The power of constellations in times of crisis

Updated: Apr 20

The rapid response of Elon Musk's SpaceX to the Ukraine crisis using its vast constellation of Starlink satellites is an inspiring example of what responsive space can do.


The ongoing war in Ukraine has proven to be a stark reminder of the importance of infrastructure in times of crisis. Soon after entering Ukraine, Russia targeted some of the country's most important infrastructure using a mix of cyberattacks and bombing of physical assets - including the country's telecommunications network.


However, Ukraine has largely been able to remain connected due to the surprising resilience of its software infrastructure and relentless efforts by citizens to repair physical assets and maintain the availability of internet service. [1]


Another key actor in Ukraine's ability to remain connected has been the timely help provided by Elon Musk's vast Starlink constellation. Thousands of terminals have been shipped off to many of the country's cities, and citizens report a generally excellent quality of service. Recent reports even suggest Ukraine's military is using Starlink to carry out drone strikes on Russian tanks. [2]


A number of Starlink satellites and their coverage of Kyiv modeled in the live instance Sedaro Satellite

Location Matters

The surprising scale of the Russian operation in Ukraine has many experts concerned about the possible proliferation of similar actions by nuclear-armed countries. Many in Taiwan are closely monitoring the situation in Ukraine and drawing ideas on how to defend against a possible Chinese invasion. [3] China's deep understanding of telecommunication networks could mean that, in the event of an invasion, Taiwan might have to rely on satellite internet to a great degree.


Starlink satellites mostly orbit at latitudes below 53 degrees, which cover most of the world's biggest population centers. At latitudes below but close to 53 degrees, the many orbital planes of the Starlink constellation are tightly packed, resulting in a higher probability of more than one satellite being over a given geographical area. As it happens, the latitude at which Kyiv is located features some of the highest density of Starlink flyovers, allowing for near-uninterrupted coverage.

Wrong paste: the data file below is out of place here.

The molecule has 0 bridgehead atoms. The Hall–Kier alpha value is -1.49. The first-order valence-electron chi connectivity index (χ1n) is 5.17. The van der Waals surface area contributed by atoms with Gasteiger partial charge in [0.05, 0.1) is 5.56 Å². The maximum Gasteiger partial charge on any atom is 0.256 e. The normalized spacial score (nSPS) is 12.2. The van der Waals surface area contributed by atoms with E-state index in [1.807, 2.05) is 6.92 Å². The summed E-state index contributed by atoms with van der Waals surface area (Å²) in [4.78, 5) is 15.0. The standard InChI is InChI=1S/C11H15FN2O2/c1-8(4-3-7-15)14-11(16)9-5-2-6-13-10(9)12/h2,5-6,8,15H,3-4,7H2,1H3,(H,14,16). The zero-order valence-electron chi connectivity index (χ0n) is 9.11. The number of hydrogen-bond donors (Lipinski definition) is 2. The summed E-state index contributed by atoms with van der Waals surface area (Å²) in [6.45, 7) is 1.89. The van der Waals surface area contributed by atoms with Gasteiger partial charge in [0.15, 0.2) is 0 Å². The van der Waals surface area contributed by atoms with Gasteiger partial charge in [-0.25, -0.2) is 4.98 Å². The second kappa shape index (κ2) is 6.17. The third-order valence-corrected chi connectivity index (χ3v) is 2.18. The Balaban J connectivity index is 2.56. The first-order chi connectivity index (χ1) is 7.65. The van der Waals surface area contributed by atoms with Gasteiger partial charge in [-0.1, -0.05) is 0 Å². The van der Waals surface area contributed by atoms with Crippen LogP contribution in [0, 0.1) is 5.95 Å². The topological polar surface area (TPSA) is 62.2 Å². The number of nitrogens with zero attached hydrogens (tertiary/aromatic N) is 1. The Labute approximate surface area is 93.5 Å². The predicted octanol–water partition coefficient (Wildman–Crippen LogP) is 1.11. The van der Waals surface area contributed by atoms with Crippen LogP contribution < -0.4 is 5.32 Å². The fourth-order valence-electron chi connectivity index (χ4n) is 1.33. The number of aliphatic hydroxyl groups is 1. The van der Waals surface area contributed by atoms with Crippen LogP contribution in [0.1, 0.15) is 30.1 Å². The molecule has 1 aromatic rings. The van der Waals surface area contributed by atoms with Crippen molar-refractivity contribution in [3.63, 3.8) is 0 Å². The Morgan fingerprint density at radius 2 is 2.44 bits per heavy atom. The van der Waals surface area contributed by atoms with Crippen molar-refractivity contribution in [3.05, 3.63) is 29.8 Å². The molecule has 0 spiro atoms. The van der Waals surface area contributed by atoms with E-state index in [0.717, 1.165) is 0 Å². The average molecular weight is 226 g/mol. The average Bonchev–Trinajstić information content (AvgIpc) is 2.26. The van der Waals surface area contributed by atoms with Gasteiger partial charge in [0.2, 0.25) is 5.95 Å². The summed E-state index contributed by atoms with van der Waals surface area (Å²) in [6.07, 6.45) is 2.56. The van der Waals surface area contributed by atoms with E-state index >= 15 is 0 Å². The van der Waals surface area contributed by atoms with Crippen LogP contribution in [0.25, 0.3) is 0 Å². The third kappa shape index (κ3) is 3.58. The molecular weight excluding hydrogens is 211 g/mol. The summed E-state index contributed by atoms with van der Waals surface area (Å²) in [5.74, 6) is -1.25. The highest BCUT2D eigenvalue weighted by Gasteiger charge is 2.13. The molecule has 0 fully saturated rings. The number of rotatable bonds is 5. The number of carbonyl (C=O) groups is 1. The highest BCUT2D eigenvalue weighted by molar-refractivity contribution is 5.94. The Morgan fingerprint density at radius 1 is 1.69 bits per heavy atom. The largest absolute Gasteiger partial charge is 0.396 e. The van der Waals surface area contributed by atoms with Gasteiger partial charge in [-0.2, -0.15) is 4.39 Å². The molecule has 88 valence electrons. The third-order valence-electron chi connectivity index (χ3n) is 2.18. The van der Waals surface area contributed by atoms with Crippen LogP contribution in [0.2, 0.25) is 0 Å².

Countries like Taiwan, however, experience some of the lowest Starlink flyover densities, as they are located near the equator. But by how much does this density really vary? Using Sedaro Satellite, we can estimate this change by modeling the Starlink constellation and calculating coverage over any location on the globe.


Simulating Starlink's Coverage

Sedaro Satellite's efficient cloud-architecture is ideal for simulating large satellite constellations and effortlessly analyzing the performance of the entire constellation. Using a simple Python script, we automated the parallel simulation of a representative sample of Starlink satellites. Each satellite was evaluated against a single condition: coverage of a particular location on the Earth's surface.


Coverage of Kyiv over 8 hours of a single Starlink satellite's orbit shown in Sedaro Satellite

As expected, over an 8-hour period, each satellite only covers Kyiv for a small amount of time. However, with a set of only 200 evenly distributed Starlink satellites, we can ensure that Kyiv goes no more than 25 minutes without seeing a satellite. This coverage, however, is significantly reduced for Taipei, where the constellation set exhibits a gap of over 45 minutes.


In reality of course, the gaps are significantly smaller, but the percent difference between the two location remains an important consideration. For now, we'll continue to watch the growth of responsive satellite constellations with awe.


Sedaro Satellite

Check out our live beta instance of Sedaro Satellite. Simulate complex satellite missions and spacecraft subsystems in minutes.


Sources

[1] https://www.washingtonpost.com/technology/2022/03/29/ukraine-internet-faq/

[2] https://www.dw.com/en/ukraine-is-using-elon-musks-starlink-for-drone-strikes/a-61270528

[3] https://www.nytimes.com/2022/03/01/world/asia/ukraine-taiwan-china-russia.html

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